2310809578111909272693109431184832846484968454396283812529115413319435556973292122101720139716262409469889717513948376726158501486182636383531313869623735751595188198743086350673413093292498741784795660389148326466211372843337723144590341000538769498117226562808444716579845071408688720747381120135479199680471885180482121554984483377022066232113498842614313541610752653690490275184816645775562870080222550532658199952189433551842563700110684899935346509404097452154895288699360903786484615575470777362920177718027703180305669825349020152868844727956235156059960772077214312800556301983539901820176796454299860300131486822074451633519214994291242241850066416567586776526981799888092096865174444248800546127994730384671200620078154936387315118122040519117349396356198197315367766646921156257797160661163192060277301722871797101013527586327674333920080776435765228230385762165404932957246335621254520607306174400378047735376342518713628466946614321497738427647167939078993913147690702992638955965837451910388196619417991842556404018337740923222175380153877003983519741457506625666074023573361964063311318755920947209571433341645962479076131201964416276406387762072361807631460445372486964777059883706070699922193176468574966898852772974365576953262531708962699524486008324366541931862849776343129934761158587798436540362085500749517170402734545433993099089688531543345393342814833105525138762128016370025483881594201769798453765660001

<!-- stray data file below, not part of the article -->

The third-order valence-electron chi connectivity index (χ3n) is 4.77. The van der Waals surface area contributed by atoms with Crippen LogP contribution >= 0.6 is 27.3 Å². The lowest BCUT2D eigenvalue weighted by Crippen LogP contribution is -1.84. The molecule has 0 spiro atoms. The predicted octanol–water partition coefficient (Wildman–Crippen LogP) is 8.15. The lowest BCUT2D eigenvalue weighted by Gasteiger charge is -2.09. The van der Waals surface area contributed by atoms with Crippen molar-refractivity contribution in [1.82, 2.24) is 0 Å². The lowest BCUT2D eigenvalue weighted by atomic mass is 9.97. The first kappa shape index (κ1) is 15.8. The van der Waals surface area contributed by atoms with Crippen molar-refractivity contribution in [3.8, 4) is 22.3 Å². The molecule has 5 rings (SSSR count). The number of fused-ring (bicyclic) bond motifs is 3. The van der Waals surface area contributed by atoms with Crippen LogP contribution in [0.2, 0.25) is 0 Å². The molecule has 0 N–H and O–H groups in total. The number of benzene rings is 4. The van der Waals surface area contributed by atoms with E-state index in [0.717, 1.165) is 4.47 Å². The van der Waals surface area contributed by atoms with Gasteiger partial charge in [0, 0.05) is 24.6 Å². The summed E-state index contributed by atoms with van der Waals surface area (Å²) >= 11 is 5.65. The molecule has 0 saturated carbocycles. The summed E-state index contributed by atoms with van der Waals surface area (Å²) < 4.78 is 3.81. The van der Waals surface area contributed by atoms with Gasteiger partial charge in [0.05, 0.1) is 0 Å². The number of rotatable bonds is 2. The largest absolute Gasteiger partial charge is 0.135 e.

And in neater form: